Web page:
Charles Dickens

Cymon Tuggs.

Everybody concurred that this was an indispensable preliminary to being genteel. The question then arose, Where should they go?

'Gravesend?' mildly suggested Mr. Joseph Tuggs. The idea was unanimously scouted. Gravesend was LOW.

'Margate?' insinuated Mrs. Tuggs. Worse and worse--nobody there, but tradespeople.

'Brighton?' Mr. Cymon Tuggs opposed an insurmountable objection. All the coaches had been upset, in turn, within the last three weeks; each coach had averaged two passengers killed, and six wounded; and, in every case, the newspapers had distinctly understood that 'no blame whatever was attributable to the coachman.'

'Ramsgate?' ejaculated Mr. Cymon, thoughtfully. To be sure; how stupid they must have been, not to have thought of that before! Ramsgate was just the place of all others.

Two months after this conversation, the City of London Ramsgate steamer was running gaily down the river. Her flag was flying, her band was playing, her passengers were conversing; everything about her seemed gay and lively.--No wonder--the Tuggses were on board.

'Charming, ain't it?' said Mr. Joseph Tuggs, in a bottle-green great-coat, with a velvet collar of the same, and a blue travelling-cap with a gold band.

'Soul-inspiring,' replied Mr. Cymon Tuggs--he was entered at the bar. 'Soul-inspiring!'

'Delightful morning, sir!' said a stoutish, military-looking gentleman in a blue surtout buttoned up to his chin, and white trousers chained down to the soles of his boots.

Mr. Cymon Tuggs took upon himself the responsibility of answering the observation. 'Heavenly!' he replied.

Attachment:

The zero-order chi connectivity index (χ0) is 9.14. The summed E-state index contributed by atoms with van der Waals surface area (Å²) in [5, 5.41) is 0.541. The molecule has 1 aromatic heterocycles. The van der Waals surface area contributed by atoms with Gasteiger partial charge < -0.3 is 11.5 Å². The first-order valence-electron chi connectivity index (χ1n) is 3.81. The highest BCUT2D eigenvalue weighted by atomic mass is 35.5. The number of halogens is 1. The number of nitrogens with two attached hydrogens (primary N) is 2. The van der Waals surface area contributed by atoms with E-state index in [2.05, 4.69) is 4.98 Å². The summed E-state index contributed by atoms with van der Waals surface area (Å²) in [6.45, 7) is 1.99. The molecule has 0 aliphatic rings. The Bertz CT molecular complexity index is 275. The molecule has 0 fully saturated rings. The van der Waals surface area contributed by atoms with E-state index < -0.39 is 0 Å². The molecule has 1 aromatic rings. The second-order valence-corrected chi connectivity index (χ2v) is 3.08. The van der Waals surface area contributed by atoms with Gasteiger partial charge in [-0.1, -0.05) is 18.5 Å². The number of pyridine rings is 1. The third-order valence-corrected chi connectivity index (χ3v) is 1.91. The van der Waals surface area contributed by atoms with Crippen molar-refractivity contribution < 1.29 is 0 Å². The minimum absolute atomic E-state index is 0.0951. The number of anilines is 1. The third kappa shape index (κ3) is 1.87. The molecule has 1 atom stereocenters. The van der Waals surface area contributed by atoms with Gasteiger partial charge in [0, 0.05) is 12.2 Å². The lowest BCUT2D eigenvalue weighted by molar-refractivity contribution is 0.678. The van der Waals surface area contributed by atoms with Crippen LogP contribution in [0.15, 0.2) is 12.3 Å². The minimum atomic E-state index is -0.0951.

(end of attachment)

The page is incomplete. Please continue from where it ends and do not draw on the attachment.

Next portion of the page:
'You are an enthusiastic admirer of the beauties of Nature, sir?' said the military gentleman.

'I am, sir,' replied Mr. Cymon Tuggs.

'Travelled much, sir?' inquired the military gentleman.

'Not much,' replied Mr. Cymon Tuggs.

'You've been on the continent, of course?' inquired the military gentleman.

'Not exactly,' replied Mr. Cymon Tuggs--in a qualified tone, as if he wished it to be implied that he had gone half-way and come back again.

'You of course intend your son to make the grand tour, sir?' said the military gentleman, addressing Mr. Joseph Tuggs.

As Mr. Joseph Tuggs did not precisely understand what the grand tour was, or how such an article was manufactured, he replied, 'Of course.' Just as he said the word, there came tripping up, from her seat at the stern of the vessel, a young lady in a puce- coloured silk cloak, and boots of the same; with long black ringlets, large black eyes, brief petticoats, and unexceptionable ankles.

'Walter, my dear,' said the young lady to the military gentleman.

'Yes, Belinda, my love,' responded the military gentleman to the black-eyed young lady.

'What have you left me alone so long for?' said the young lady. 'I have been stared out of countenance by those rude young men.'

'What! stared at?' exclaimed the military gentleman, with an emphasis which made Mr. Cymon Tuggs withdraw his eyes from the young lady's face with inconceivable rapidity. 'Which young men-- where?' and the military gentleman clenched his fist, and glared fearfully on the cigar-smokers around.

'Be calm, Walter, I entreat,' said the young lady.

'I won't,' said the military gentleman.

'Do, sir,' interposed Mr. Cymon Tuggs. 'They ain't worth your notice.'

'No--no--they are not, indeed,' urged the young lady.

'I WILL be calm,' said the military gentleman. 'You speak truly, sir. I thank you for a timely remonstrance, which may have spared me the guilt of manslaughter.' Calming his wrath, the military gentleman wrung Mr. Cymon Tuggs by the hand.

'My sister, sir!' said Mr. Cymon Tuggs; seeing that the military gentleman was casting an admiring look towards Miss Charlotta.

'My wife, ma'am--Mrs. Captain Waters,' said the military gentleman, presenting the black-eyed young lady.

'My mother, ma'am--Mrs. Tuggs,' said Mr. Cymon. The military gentleman and his wife murmured enchanting courtesies; and the Tuggses looked as unembarrassed as they could.